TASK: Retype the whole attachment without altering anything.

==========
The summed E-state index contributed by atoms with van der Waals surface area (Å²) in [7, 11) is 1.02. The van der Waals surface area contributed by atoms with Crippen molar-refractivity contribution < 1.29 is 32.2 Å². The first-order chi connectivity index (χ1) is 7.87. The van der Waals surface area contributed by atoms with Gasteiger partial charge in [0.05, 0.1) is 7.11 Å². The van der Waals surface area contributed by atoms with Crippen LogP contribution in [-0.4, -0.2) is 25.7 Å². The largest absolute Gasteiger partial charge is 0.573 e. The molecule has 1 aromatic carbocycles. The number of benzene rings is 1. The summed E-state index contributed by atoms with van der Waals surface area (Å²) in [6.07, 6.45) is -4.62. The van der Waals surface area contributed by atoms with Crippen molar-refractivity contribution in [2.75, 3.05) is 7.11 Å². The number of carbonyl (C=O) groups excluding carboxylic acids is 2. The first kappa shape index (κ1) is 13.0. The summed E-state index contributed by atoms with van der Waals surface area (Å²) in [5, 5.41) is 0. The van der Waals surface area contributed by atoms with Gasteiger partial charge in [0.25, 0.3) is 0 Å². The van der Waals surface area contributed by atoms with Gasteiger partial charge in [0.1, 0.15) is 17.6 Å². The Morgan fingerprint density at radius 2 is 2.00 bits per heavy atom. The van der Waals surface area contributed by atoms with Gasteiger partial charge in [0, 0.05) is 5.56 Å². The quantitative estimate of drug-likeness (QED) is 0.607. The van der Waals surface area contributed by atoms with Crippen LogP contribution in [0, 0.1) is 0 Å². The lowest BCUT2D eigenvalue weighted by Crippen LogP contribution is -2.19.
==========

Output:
The summed E-state index contributed by atoms with van der Waals surface area (Å²) in [7, 11) is 1.02. The van der Waals surface area contributed by atoms with Crippen molar-refractivity contribution < 1.29 is 32.2 Å². The first-order chi connectivity index (χ1) is 7.87. The van der Waals surface area contributed by atoms with Gasteiger partial charge in [0.05, 0.1) is 7.11 Å². The van der Waals surface area contributed by atoms with Crippen LogP contribution in [-0.4, -0.2) is 25.7 Å². The largest absolute Gasteiger partial charge is 0.573 e. The molecule has 1 aromatic carbocycles. The number of benzene rings is 1. The summed E-state index contributed by atoms with van der Waals surface area (Å²) in [6.07, 6.45) is -4.62. The van der Waals surface area contributed by atoms with Crippen molar-refractivity contribution in [2.75, 3.05) is 7.11 Å². The number of carbonyl (C=O) groups excluding carboxylic acids is 2. The first kappa shape index (κ1) is 13.0. The summed E-state index contributed by atoms with van der Waals surface area (Å²) in [5, 5.41) is 0. The van der Waals surface area contributed by atoms with Gasteiger partial charge in [0.25, 0.3) is 0 Å². The van der Waals surface area contributed by atoms with Gasteiger partial charge in [0.1, 0.15) is 17.6 Å². The Morgan fingerprint density at radius 2 is 2.00 bits per heavy atom. The van der Waals surface area contributed by atoms with Gasteiger partial charge in [0, 0.05) is 5.56 Å². The quantitative estimate of drug-likeness (QED) is 0.607. The van der Waals surface area contributed by atoms with Crippen LogP contribution in [0, 0.1) is 0 Å². The lowest BCUT2D eigenvalue weighted by Crippen LogP contribution is -2.19.